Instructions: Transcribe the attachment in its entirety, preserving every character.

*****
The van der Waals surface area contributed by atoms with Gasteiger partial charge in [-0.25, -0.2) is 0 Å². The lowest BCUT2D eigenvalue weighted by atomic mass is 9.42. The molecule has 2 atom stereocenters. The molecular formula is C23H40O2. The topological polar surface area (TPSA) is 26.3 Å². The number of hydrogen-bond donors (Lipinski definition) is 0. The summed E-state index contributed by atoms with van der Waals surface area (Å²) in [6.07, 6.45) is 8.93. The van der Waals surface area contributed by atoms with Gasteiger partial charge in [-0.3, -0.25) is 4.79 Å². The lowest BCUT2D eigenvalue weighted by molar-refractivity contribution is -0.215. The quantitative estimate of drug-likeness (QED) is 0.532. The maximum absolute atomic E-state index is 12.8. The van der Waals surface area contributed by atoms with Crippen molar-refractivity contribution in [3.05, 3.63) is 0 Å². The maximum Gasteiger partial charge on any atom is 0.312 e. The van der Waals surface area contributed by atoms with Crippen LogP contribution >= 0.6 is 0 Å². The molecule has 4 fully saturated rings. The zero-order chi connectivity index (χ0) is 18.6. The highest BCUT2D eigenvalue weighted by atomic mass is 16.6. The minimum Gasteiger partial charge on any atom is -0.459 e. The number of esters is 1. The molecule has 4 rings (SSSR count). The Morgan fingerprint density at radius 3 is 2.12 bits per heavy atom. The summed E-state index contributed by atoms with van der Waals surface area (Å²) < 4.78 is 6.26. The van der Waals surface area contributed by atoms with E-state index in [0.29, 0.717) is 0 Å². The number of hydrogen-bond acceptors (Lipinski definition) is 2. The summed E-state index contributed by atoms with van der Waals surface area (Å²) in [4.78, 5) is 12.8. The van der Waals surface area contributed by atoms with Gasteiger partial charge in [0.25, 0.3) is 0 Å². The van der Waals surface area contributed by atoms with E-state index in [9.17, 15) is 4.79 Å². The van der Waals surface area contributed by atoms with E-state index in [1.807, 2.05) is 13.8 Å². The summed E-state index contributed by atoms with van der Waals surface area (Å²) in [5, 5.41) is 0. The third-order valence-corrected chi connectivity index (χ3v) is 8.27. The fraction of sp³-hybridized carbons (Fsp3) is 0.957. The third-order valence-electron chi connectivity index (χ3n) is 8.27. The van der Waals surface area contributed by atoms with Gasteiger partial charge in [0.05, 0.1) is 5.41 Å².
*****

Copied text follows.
The van der Waals surface area contributed by atoms with Gasteiger partial charge in [-0.25, -0.2) is 0 Å². The lowest BCUT2D eigenvalue weighted by atomic mass is 9.42. The molecule has 2 atom stereocenters. The molecular formula is C23H40O2. The topological polar surface area (TPSA) is 26.3 Å². The number of hydrogen-bond donors (Lipinski definition) is 0. The summed E-state index contributed by atoms with van der Waals surface area (Å²) in [6.07, 6.45) is 8.93. The van der Waals surface area contributed by atoms with Gasteiger partial charge in [-0.3, -0.25) is 4.79 Å². The lowest BCUT2D eigenvalue weighted by molar-refractivity contribution is -0.215. The quantitative estimate of drug-likeness (QED) is 0.532. The maximum absolute atomic E-state index is 12.8. The van der Waals surface area contributed by atoms with Crippen molar-refractivity contribution in [3.05, 3.63) is 0 Å². The maximum Gasteiger partial charge on any atom is 0.312 e. The van der Waals surface area contributed by atoms with Crippen LogP contribution >= 0.6 is 0 Å². The molecule has 4 fully saturated rings. The zero-order chi connectivity index (χ0) is 18.6. The highest BCUT2D eigenvalue weighted by atomic mass is 16.6. The minimum Gasteiger partial charge on any atom is -0.459 e. The number of esters is 1. The molecule has 4 rings (SSSR count). The Morgan fingerprint density at radius 3 is 2.12 bits per heavy atom. The summed E-state index contributed by atoms with van der Waals surface area (Å²) < 4.78 is 6.26. The van der Waals surface area contributed by atoms with E-state index in [0.29, 0.717) is 0 Å². The number of hydrogen-bond acceptors (Lipinski definition) is 2. The summed E-state index contributed by atoms with van der Waals surface area (Å²) in [4.78, 5) is 12.8. The van der Waals surface area contributed by atoms with Gasteiger partial charge in [0.25, 0.3) is 0 Å². The van der Waals surface area contributed by atoms with E-state index in [9.17, 15) is 4.79 Å². The van der Waals surface area contributed by atoms with E-state index in [1.807, 2.05) is 13.8 Å². The summed E-state index contributed by atoms with van der Waals surface area (Å²) in [5, 5.41) is 0. The third-order valence-corrected chi connectivity index (χ3v) is 8.27. The fraction of sp³-hybridized carbons (Fsp3) is 0.957. The third-order valence-electron chi connectivity index (χ3n) is 8.27. The van der Waals surface area contributed by atoms with Gasteiger partial charge in [0.05, 0.1) is 5.41 Å².